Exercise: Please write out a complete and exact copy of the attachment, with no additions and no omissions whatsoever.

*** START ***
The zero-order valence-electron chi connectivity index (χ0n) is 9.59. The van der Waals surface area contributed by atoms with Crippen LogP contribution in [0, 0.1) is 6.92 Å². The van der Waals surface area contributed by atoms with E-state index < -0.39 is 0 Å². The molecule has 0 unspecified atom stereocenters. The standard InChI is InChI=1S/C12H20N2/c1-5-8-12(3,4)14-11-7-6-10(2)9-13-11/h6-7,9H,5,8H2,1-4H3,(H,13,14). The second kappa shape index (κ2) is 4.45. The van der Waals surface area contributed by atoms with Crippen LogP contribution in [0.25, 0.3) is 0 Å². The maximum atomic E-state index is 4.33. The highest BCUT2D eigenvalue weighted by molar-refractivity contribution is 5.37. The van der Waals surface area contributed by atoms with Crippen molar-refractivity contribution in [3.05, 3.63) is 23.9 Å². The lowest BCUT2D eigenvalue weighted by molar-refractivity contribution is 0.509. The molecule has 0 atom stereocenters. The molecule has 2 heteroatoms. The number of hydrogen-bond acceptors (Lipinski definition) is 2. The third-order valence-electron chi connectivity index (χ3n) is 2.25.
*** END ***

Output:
The zero-order valence-electron chi connectivity index (χ0n) is 9.59. The van der Waals surface area contributed by atoms with Crippen LogP contribution in [0, 0.1) is 6.92 Å². The van der Waals surface area contributed by atoms with E-state index < -0.39 is 0 Å². The molecule has 0 unspecified atom stereocenters. The standard InChI is InChI=1S/C12H20N2/c1-5-8-12(3,4)14-11-7-6-10(2)9-13-11/h6-7,9H,5,8H2,1-4H3,(H,13,14). The second kappa shape index (κ2) is 4.45. The van der Waals surface area contributed by atoms with Crippen LogP contribution in [0.25, 0.3) is 0 Å². The maximum atomic E-state index is 4.33. The highest BCUT2D eigenvalue weighted by molar-refractivity contribution is 5.37. The van der Waals surface area contributed by atoms with Crippen molar-refractivity contribution in [3.05, 3.63) is 23.9 Å². The lowest BCUT2D eigenvalue weighted by molar-refractivity contribution is 0.509. The molecule has 0 atom stereocenters. The molecule has 2 heteroatoms. The number of hydrogen-bond acceptors (Lipinski definition) is 2. The third-order valence-electron chi connectivity index (χ3n) is 2.25.